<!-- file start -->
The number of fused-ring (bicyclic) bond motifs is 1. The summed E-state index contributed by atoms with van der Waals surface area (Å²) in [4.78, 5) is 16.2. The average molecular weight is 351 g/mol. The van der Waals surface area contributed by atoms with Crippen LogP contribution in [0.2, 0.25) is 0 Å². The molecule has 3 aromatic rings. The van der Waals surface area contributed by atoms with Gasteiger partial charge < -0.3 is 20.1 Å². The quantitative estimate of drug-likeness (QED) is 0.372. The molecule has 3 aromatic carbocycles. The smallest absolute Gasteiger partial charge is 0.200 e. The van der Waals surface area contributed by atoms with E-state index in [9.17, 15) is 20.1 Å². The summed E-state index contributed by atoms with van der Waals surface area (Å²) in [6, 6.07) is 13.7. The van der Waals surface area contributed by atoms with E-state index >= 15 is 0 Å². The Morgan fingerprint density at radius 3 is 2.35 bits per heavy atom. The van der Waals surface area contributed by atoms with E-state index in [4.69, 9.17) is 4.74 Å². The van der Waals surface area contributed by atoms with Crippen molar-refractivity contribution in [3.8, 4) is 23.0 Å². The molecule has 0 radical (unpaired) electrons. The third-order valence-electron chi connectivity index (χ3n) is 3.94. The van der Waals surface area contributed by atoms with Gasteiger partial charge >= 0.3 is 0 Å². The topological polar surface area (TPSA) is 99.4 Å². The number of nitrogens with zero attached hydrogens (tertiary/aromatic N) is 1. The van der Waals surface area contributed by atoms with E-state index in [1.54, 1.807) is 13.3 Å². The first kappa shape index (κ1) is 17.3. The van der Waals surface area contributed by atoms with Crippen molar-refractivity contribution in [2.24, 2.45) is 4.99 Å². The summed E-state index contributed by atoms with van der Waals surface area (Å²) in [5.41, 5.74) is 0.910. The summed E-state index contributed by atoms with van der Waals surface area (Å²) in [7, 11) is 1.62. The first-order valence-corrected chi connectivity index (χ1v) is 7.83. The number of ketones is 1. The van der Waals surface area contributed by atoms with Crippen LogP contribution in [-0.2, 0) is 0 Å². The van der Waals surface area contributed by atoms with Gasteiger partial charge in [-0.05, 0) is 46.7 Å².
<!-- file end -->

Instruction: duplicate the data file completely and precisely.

The number of fused-ring (bicyclic) bond motifs is 1. The summed E-state index contributed by atoms with van der Waals surface area (Å²) in [4.78, 5) is 16.2. The average molecular weight is 351 g/mol. The van der Waals surface area contributed by atoms with Crippen LogP contribution in [0.2, 0.25) is 0 Å². The molecule has 3 aromatic rings. The van der Waals surface area contributed by atoms with Gasteiger partial charge < -0.3 is 20.1 Å². The quantitative estimate of drug-likeness (QED) is 0.372. The molecule has 3 aromatic carbocycles. The smallest absolute Gasteiger partial charge is 0.200 e. The van der Waals surface area contributed by atoms with E-state index in [9.17, 15) is 20.1 Å². The summed E-state index contributed by atoms with van der Waals surface area (Å²) in [6, 6.07) is 13.7. The van der Waals surface area contributed by atoms with E-state index >= 15 is 0 Å². The Morgan fingerprint density at radius 3 is 2.35 bits per heavy atom. The van der Waals surface area contributed by atoms with E-state index in [4.69, 9.17) is 4.74 Å². The van der Waals surface area contributed by atoms with Crippen molar-refractivity contribution in [3.8, 4) is 23.0 Å². The molecule has 0 radical (unpaired) electrons. The third-order valence-electron chi connectivity index (χ3n) is 3.94. The van der Waals surface area contributed by atoms with Gasteiger partial charge >= 0.3 is 0 Å². The topological polar surface area (TPSA) is 99.4 Å². The number of nitrogens with zero attached hydrogens (tertiary/aromatic N) is 1. The van der Waals surface area contributed by atoms with E-state index in [1.54, 1.807) is 13.3 Å². The first kappa shape index (κ1) is 17.3. The van der Waals surface area contributed by atoms with Crippen molar-refractivity contribution in [2.24, 2.45) is 4.99 Å². The summed E-state index contributed by atoms with van der Waals surface area (Å²) in [5.41, 5.74) is 0.910. The summed E-state index contributed by atoms with van der Waals surface area (Å²) in [7, 11) is 1.62. The first-order valence-corrected chi connectivity index (χ1v) is 7.83. The number of ketones is 1. The van der Waals surface area contributed by atoms with Crippen LogP contribution in [-0.2, 0) is 0 Å². The van der Waals surface area contributed by atoms with Gasteiger partial charge in [-0.05, 0) is 46.7 Å².